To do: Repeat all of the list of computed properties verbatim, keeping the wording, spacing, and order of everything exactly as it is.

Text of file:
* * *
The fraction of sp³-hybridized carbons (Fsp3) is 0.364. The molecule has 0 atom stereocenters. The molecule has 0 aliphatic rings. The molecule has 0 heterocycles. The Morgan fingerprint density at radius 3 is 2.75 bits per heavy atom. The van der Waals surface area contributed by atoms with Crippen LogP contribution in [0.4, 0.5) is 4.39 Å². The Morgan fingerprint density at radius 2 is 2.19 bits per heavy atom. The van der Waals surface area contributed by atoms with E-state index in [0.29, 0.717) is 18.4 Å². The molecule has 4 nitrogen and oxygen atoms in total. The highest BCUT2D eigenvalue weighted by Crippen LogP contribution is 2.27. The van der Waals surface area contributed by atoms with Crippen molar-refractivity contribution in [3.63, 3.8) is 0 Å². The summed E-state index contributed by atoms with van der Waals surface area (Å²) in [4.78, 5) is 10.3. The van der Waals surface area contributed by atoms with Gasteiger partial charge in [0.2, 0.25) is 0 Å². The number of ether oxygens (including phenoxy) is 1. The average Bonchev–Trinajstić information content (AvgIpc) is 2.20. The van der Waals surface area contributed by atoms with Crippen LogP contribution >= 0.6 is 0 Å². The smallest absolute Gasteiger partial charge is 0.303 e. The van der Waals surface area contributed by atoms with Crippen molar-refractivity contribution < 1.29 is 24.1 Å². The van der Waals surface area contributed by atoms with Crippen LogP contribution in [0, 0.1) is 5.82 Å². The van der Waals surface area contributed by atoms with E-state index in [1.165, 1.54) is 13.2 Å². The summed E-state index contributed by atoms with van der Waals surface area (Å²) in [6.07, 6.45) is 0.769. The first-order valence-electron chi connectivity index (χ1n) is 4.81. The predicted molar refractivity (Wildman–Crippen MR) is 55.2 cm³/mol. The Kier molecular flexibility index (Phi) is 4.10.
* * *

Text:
The fraction of sp³-hybridized carbons (Fsp3) is 0.364. The molecule has 0 atom stereocenters. The molecule has 0 aliphatic rings. The molecule has 0 heterocycles. The Morgan fingerprint density at radius 3 is 2.75 bits per heavy atom. The van der Waals surface area contributed by atoms with Crippen LogP contribution in [0.4, 0.5) is 4.39 Å². The Morgan fingerprint density at radius 2 is 2.19 bits per heavy atom. The van der Waals surface area contributed by atoms with E-state index in [0.29, 0.717) is 18.4 Å². The molecule has 4 nitrogen and oxygen atoms in total. The highest BCUT2D eigenvalue weighted by Crippen LogP contribution is 2.27. The van der Waals surface area contributed by atoms with Crippen molar-refractivity contribution in [3.63, 3.8) is 0 Å². The summed E-state index contributed by atoms with van der Waals surface area (Å²) in [4.78, 5) is 10.3. The van der Waals surface area contributed by atoms with Gasteiger partial charge in [0.2, 0.25) is 0 Å². The number of ether oxygens (including phenoxy) is 1. The average Bonchev–Trinajstić information content (AvgIpc) is 2.20. The van der Waals surface area contributed by atoms with Crippen LogP contribution >= 0.6 is 0 Å². The smallest absolute Gasteiger partial charge is 0.303 e. The van der Waals surface area contributed by atoms with Crippen molar-refractivity contribution < 1.29 is 24.1 Å². The van der Waals surface area contributed by atoms with Crippen LogP contribution in [0, 0.1) is 5.82 Å². The van der Waals surface area contributed by atoms with E-state index in [1.165, 1.54) is 13.2 Å². The summed E-state index contributed by atoms with van der Waals surface area (Å²) in [6.07, 6.45) is 0.769. The first-order valence-electron chi connectivity index (χ1n) is 4.81. The predicted molar refractivity (Wildman–Crippen MR) is 55.2 cm³/mol. The Kier molecular flexibility index (Phi) is 4.10.